Energy Diagrams, Catalysts, and Reaction Mechanisms

professor Dave here, let’s learn about
reaction mechanisms we’ve learned a lot about chemical reactions
but what is necessary for a reaction to occur on the molecular level? collision
theory states that molecules involved in a reaction whether in the liquid or gas
phase have to collide in a particular orientation and with an amount of
kinetic energy that exceeds the activation energy of a reaction. this is
the amount of energy that has to be provided to allow for the reaction to
proceed. here we can see that the two molecules have to collide in a
particular way in order to react otherwise they will bounce right off
each other. as for energy let’s refer to an energy diagram. on these up means
higher energy and to the right means later in time. so we can see that any
reaction will have an activation energy which is the kinetic energy that the
molecules must collide with in order to reach the transition state. this is the
orientation which once reached the reaction will certainly occur. collisions
with less energy than this will not result in a reaction. from energy
diagrams we can also see delta H or the difference in energy between the
reactants and products. if the products sit lower it is an exothermic reaction
which releases energy. if the products sit higher it is an endothermic reaction and needs
to absorb energy to occur. most people would refer to a catalyst as something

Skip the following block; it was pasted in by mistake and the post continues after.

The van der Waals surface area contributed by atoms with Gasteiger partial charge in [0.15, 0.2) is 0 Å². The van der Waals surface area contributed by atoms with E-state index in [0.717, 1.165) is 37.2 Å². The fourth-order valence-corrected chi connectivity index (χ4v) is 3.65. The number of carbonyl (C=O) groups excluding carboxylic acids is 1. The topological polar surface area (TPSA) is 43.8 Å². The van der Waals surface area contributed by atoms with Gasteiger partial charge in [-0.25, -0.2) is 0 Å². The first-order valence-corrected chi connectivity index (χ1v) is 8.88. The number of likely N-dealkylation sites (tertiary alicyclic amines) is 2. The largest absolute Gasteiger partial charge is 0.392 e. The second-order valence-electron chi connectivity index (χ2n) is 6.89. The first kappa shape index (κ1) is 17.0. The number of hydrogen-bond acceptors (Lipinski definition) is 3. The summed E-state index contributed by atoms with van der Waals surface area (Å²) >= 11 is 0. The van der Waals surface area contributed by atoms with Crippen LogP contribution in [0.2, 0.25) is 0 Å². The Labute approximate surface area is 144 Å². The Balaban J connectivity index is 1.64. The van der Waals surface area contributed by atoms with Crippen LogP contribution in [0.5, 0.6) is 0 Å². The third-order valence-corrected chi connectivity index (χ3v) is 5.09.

that speeds up a reaction while this is often true the better
definition is that a catalyst is something that lowers the activation
energy of a reaction. because the activation energy is lower many more
collisions will result in a successful reaction which is why catalysis
typically results in a faster rate of reaction catalysts do not affect the delta H of a
reaction and they are not used up stoichiometrically in a reaction. in
other words one molecule of catalyst can facilitate many many reactions unlike
molecules of reactant which are used up in order to make products. reactions also
tend to have faster rates at higher temperatures because more heat energy
means faster moving molecules which means more kinetic energy. at higher
temperatures more individual collisions will have sufficient energy to surpass
the activation barrier so the overall reaction of many trillions of
molecules will proceed more quickly the Arrhenius equation shows how the rate
constant depends on the activation energy. in this equation A is a constant
called the frequency factor and we have the number e the activation energy and the gas
constant as well as temperature. this equation can be modified to show the
ratio of the rate constant for a reaction at two different temperatures. this is
the one that we can use to calculate the activation energy of a reaction. a
balanced chemical equation will tell you the starting materials and products of
the reaction but sometimes what is happening on the molecular level is more
complicated than this. the series of steps that actually occurs is called the
reaction mechanism. for the following reaction we can break it down into
elementary steps. the slowest step is called the rate-determining step because
the rate predominantly depends only on this step as the other step or steps are
so much faster that they are negligible in comparison. a species that is found in
elementary steps but not in the overall equation is called a reaction
intermediate. the rate law for the overall equation can be discerned
directly from the rate-determining step and by this method the exponents will
equal the stoichiometric coefficients. let’s check comprehension. thanks for watching guys, subscribe to my channel for more tutorials and as always feel free to email me

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